Battle of the 10s: Barrett v Jantjies

Talk about striking when the iron is hot, the case with the Hurricanes’ form. Currently on a 7-win streak, despite an international 3 week break in between, they look like a different animal altogether. Contributing a whole lot to this sturdy and consistent showing has been the play of their first-five, Beauden Barrett.

In the June internationals he was blinding coming off the bench, with his speed and decision-making resulting in strong finishes to games for the ABs in the first two tests. He has only grown from that and has been playing like a man possessed.


On the other hand, the surprise package that is the Lions, have their own in Elton Jantjies. The pivot, has been in similarly sensational form. One of the better tries of last weekend was when he got the ball in his own 22, broke the line swiftly on what the Highlanders thought would be a typical exit set, a kick for touch; his acceleration got him all the way to the halfway line where he put Skosan through to score a decisive try in the tie.

The ease with which they breached the Highlanders’ sturdy defense has been a feature and highlight of their desire to move the ball in a constant pursuit to get over the advantage line, all season.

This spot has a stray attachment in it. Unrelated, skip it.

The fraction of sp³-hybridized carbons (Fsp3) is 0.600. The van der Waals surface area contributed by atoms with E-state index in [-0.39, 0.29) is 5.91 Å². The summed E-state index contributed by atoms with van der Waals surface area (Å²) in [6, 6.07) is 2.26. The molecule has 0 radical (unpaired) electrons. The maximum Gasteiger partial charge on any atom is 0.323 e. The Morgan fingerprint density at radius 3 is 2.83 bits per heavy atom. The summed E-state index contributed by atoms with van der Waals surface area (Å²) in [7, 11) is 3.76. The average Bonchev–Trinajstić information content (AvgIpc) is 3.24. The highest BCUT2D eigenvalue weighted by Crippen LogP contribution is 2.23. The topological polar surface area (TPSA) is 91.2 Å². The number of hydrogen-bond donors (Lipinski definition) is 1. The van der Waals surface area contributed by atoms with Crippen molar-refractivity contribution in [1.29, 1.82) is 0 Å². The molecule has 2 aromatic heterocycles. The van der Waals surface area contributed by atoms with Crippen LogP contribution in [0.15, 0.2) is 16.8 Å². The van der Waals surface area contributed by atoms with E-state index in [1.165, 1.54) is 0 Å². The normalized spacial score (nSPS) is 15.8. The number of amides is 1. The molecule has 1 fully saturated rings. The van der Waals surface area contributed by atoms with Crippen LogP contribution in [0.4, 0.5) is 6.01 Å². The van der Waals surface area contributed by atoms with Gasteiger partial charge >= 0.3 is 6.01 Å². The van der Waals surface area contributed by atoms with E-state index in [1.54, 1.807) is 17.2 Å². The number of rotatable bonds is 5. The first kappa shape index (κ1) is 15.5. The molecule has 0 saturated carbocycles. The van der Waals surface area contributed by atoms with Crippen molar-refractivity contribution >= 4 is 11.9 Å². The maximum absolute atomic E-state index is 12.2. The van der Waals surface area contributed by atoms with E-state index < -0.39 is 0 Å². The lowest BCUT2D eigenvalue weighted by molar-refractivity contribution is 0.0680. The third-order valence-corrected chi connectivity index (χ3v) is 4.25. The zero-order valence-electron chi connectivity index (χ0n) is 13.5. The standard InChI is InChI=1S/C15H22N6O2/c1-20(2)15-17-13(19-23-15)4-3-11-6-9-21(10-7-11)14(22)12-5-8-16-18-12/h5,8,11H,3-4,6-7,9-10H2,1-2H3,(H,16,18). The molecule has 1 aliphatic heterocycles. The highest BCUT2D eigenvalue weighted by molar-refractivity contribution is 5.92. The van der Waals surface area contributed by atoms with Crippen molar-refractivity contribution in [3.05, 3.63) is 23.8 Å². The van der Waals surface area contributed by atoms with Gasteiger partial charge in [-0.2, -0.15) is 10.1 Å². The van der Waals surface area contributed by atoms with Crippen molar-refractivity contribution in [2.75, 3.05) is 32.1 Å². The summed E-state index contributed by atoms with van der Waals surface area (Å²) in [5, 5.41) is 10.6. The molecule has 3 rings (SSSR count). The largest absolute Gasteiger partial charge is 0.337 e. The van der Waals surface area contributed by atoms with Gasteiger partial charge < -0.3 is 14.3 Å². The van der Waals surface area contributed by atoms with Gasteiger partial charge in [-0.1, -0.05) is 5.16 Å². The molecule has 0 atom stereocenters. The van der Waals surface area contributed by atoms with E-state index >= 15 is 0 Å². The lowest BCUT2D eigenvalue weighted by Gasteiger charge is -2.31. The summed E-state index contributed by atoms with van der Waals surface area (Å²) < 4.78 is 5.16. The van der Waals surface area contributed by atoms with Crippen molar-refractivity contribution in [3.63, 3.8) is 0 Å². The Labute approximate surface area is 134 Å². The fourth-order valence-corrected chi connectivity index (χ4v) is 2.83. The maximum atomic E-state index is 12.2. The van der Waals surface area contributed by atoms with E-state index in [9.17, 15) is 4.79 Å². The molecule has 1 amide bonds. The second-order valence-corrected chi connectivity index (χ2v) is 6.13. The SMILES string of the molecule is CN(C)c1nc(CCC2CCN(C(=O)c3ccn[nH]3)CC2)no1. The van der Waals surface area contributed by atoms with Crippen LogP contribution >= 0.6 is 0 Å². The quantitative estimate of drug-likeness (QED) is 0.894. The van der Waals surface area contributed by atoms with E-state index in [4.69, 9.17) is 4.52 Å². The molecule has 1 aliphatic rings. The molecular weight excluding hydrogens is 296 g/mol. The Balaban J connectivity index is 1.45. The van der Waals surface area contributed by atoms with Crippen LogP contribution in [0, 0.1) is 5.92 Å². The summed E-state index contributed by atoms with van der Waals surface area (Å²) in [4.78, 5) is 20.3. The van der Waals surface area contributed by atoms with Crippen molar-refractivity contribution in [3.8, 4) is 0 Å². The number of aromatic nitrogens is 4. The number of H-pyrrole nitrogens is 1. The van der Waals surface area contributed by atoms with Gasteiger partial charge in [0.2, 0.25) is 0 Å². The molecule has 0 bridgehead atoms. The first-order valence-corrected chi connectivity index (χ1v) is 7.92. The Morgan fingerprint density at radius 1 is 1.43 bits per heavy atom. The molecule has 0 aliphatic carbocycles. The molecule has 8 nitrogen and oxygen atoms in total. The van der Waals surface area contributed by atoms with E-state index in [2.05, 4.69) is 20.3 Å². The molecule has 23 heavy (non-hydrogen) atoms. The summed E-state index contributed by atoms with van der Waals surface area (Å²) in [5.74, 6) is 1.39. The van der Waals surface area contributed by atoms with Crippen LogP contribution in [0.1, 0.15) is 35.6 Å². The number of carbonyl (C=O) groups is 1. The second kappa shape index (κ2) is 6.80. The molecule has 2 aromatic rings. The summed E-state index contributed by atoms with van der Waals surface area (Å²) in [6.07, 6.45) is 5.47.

Explosive acceleration has been a common feature to facilitate the running rugby, a trait exhibited by both Barrett and Jantjies. They also have been good off the boot, finding opportunities to carve out yardage from precise kicks into the oppositon half. Both have also not been shy attempting the cross kick to stretch the defense and create opportunites to score.

As an opposing number 10, playing against someone who is a triple threat with kicking, ball carrying and good passing, you have to be on your toes for the full 80.

That’s where I believe the game plans of both teams are absolutely crucial. There’s no one way, or one person, that can nullify the threat or influence of either flyhalf. It will come down to how the teams set themselves up defensively: quick line speed and attempt deny spaces in behind.

Missed tackles by the opposition is a feature NZ sides exploit with devastating ruthlessness, but from the evidence of the Lions’ play this whole year, they are neither a typical South African side. They have a traditionally strong forward pack, but run the ball and aren’t scared to be expansive. This has set a solid platform for Jantjies and the irrepressible 21-year-old Rohan Janse van Rensburg at inside centre.

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